At the first instant of time, 100 volts is applied to the long time-constant circuit. The value of charge on the capacitor at the end of the first 100 microseconds of the input signal can be found by using the Universal Time Constant Chart. Assume that a line is projected up from the point on the base line corresponding to 0.1τ. The line will intersect the curve at a point that is the percentage of voltage across the capacitor at the end of the first 100 microseconds. Since the applied voltage is 100 volts, the charge on the capacitor at the end of the first 100 microseconds will be approximately 9.5 volts. At the end of the first 100 microseconds, the input signal will fall suddenly to 0 and the capacitor will begin to discharge. It will be able to discharge for 100 microseconds. Therefore, the capacitor will discharge 9.5 percent of its accumulated 9.5 volts (0.095 × 9.5 = 0.90 volt). The discharge of the 0.90 volt will result in a remaining charge on the capacitor of 8.6 volts. At the end of 200 microseconds, the input signal will again suddenly rise to a value of 100 volts. The capacitor will be able to charge to 9.5 percent of the difference (100 - 8.6 = 91.4 volts). This may also be figured as a value of 8.7 volts plus the initial 8.6 volts. This results in a total charge on the capacitor (at the end of the first 300 microseconds) of 8.7 + 8.6 = 17.3 volts.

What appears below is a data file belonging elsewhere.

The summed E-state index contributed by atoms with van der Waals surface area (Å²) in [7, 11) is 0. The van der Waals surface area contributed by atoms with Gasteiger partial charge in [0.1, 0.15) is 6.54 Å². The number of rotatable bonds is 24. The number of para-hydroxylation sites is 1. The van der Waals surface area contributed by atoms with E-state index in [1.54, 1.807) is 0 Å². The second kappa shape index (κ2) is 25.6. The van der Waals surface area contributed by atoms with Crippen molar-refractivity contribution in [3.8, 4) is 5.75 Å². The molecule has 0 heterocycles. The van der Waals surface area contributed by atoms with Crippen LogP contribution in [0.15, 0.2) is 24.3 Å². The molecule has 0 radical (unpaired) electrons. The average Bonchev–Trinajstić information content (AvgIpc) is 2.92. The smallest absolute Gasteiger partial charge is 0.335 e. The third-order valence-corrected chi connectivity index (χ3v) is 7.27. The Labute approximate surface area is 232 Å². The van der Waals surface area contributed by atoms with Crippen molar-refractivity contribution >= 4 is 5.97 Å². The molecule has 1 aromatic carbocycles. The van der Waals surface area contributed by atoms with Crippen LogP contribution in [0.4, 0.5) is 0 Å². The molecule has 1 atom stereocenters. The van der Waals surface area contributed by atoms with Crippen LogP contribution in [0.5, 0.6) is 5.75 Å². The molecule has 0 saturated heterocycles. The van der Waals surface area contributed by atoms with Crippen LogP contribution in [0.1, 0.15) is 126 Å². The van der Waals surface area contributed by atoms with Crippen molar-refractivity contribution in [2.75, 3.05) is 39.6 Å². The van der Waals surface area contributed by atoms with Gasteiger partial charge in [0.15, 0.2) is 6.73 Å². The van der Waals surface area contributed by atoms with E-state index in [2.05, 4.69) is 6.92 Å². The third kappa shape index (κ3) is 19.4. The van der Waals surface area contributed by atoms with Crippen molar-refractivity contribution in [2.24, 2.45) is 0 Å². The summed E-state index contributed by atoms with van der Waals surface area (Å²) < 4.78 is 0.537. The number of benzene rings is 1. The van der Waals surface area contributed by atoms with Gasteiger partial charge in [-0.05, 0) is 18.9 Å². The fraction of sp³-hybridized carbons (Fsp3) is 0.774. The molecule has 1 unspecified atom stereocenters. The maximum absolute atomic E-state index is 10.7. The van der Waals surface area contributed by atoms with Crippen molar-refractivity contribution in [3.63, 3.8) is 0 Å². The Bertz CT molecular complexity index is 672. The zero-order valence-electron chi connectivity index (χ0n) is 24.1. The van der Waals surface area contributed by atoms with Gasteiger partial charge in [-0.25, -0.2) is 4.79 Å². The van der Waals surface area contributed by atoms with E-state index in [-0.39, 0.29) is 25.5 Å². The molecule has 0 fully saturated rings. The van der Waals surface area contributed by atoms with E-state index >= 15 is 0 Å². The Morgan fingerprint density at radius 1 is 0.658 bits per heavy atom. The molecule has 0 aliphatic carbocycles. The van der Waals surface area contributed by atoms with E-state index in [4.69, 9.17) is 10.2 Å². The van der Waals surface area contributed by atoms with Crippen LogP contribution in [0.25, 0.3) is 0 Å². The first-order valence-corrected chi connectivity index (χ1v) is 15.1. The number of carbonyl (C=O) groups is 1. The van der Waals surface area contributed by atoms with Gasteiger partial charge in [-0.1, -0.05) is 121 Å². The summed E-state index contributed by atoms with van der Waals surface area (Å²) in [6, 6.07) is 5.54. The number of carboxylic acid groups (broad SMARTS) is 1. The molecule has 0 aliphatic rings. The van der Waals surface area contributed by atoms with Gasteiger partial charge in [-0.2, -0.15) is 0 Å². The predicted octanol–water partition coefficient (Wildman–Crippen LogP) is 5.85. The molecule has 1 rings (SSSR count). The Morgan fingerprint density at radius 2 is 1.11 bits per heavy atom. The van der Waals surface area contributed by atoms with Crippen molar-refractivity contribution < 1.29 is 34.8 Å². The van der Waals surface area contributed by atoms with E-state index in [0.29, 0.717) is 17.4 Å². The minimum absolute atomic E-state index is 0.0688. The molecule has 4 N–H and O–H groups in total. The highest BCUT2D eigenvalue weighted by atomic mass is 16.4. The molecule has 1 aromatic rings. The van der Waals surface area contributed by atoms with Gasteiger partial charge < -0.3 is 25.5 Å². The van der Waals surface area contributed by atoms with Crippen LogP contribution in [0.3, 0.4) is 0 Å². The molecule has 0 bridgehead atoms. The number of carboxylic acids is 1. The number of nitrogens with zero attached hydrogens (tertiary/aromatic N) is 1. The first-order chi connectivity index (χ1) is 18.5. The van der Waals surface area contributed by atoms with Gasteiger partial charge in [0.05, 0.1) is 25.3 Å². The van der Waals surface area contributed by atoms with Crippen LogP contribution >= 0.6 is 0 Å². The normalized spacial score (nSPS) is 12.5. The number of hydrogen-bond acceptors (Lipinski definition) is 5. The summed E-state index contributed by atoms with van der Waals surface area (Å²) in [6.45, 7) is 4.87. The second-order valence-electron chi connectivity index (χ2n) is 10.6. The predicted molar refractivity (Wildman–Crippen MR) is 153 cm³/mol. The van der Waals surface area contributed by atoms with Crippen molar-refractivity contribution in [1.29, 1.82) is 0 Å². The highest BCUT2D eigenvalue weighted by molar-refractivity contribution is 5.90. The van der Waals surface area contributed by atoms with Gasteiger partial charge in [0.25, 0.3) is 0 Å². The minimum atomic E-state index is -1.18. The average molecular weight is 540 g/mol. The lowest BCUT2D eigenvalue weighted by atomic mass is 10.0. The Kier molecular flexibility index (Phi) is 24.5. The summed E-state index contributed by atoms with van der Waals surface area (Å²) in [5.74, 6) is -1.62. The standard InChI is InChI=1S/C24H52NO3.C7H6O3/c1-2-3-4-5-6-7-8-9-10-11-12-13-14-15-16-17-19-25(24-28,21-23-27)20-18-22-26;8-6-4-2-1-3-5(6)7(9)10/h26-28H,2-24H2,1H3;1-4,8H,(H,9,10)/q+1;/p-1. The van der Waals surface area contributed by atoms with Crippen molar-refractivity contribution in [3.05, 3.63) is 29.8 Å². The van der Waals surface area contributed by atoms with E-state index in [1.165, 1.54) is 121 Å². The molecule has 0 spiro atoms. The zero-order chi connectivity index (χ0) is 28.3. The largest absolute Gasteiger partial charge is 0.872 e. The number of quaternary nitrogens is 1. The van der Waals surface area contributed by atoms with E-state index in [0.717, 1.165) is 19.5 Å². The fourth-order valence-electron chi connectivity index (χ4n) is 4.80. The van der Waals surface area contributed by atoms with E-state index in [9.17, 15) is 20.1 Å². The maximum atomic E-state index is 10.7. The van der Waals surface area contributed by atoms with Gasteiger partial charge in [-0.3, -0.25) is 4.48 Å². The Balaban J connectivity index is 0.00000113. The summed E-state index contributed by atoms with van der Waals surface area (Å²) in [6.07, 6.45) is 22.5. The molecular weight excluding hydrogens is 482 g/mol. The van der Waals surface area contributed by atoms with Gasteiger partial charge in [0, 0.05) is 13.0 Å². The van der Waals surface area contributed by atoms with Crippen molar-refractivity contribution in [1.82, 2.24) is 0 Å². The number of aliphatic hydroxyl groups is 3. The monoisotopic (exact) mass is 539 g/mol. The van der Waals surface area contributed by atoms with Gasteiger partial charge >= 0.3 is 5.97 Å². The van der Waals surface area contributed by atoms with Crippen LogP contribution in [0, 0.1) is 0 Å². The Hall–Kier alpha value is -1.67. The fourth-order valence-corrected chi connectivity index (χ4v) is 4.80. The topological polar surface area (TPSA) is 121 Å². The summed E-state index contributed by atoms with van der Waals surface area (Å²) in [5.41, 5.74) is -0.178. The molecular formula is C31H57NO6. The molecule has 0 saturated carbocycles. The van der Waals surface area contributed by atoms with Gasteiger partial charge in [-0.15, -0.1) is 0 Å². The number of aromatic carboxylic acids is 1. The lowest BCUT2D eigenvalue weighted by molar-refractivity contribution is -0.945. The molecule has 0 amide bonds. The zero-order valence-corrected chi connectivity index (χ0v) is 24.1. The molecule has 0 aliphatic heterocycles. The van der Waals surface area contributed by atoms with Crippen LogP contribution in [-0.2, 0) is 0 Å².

Notice that the capacitor voltage at the end of the first 300 microseconds is greater than the capacitor voltage at the end of the first 100 microseconds. The voltage at the end of the first 100 microseconds is 9.5 volts; the capacitor voltage at the end of the first 300 microseconds is 17.3 volts, an increase of 7.8 volts.
The capacitor charges and discharges in this step-by-step manner until, finally, the capacitor charges and discharges above and below a 50-volt level. The 50-volt level is controlled by the maximum amplitude of the square-wave input pulse, the average value of which is 50 volts.